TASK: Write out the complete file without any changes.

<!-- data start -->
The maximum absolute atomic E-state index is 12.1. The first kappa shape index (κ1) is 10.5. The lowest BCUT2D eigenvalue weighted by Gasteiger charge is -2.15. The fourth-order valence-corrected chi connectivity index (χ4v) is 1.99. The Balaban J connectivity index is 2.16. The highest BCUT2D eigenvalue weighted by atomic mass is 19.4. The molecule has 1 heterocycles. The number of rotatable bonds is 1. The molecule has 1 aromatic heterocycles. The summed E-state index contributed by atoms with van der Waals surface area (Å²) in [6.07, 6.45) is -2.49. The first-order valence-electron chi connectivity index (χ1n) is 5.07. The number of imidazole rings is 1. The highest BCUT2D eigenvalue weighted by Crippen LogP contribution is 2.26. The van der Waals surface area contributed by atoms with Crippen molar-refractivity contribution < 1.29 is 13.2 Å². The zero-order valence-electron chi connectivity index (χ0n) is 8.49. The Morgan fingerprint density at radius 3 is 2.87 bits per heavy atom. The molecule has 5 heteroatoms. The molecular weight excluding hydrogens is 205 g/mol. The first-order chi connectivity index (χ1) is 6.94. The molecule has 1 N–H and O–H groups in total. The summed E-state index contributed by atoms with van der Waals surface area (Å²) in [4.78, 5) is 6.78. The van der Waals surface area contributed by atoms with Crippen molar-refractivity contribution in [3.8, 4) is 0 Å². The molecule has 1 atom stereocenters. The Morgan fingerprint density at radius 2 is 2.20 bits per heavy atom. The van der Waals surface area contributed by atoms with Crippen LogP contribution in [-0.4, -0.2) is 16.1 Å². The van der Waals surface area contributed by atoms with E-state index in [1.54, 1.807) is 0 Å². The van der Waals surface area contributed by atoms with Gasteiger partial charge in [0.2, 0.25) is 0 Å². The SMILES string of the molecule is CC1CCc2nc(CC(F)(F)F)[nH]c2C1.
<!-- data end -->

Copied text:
The maximum absolute atomic E-state index is 12.1. The first kappa shape index (κ1) is 10.5. The lowest BCUT2D eigenvalue weighted by Gasteiger charge is -2.15. The fourth-order valence-corrected chi connectivity index (χ4v) is 1.99. The Balaban J connectivity index is 2.16. The highest BCUT2D eigenvalue weighted by atomic mass is 19.4. The molecule has 1 heterocycles. The number of rotatable bonds is 1. The molecule has 1 aromatic heterocycles. The summed E-state index contributed by atoms with van der Waals surface area (Å²) in [6.07, 6.45) is -2.49. The first-order valence-electron chi connectivity index (χ1n) is 5.07. The number of imidazole rings is 1. The highest BCUT2D eigenvalue weighted by Crippen LogP contribution is 2.26. The van der Waals surface area contributed by atoms with Crippen molar-refractivity contribution < 1.29 is 13.2 Å². The zero-order valence-electron chi connectivity index (χ0n) is 8.49. The Morgan fingerprint density at radius 3 is 2.87 bits per heavy atom. The molecule has 5 heteroatoms. The molecular weight excluding hydrogens is 205 g/mol. The first-order chi connectivity index (χ1) is 6.94. The molecule has 1 N–H and O–H groups in total. The summed E-state index contributed by atoms with van der Waals surface area (Å²) in [4.78, 5) is 6.78. The van der Waals surface area contributed by atoms with Crippen molar-refractivity contribution in [3.8, 4) is 0 Å². The molecule has 1 atom stereocenters. The Morgan fingerprint density at radius 2 is 2.20 bits per heavy atom. The van der Waals surface area contributed by atoms with Crippen LogP contribution in [-0.4, -0.2) is 16.1 Å². The van der Waals surface area contributed by atoms with E-state index in [1.54, 1.807) is 0 Å². The van der Waals surface area contributed by atoms with Gasteiger partial charge in [0.2, 0.25) is 0 Å². The SMILES string of the molecule is CC1CCc2nc(CC(F)(F)F)[nH]c2C1.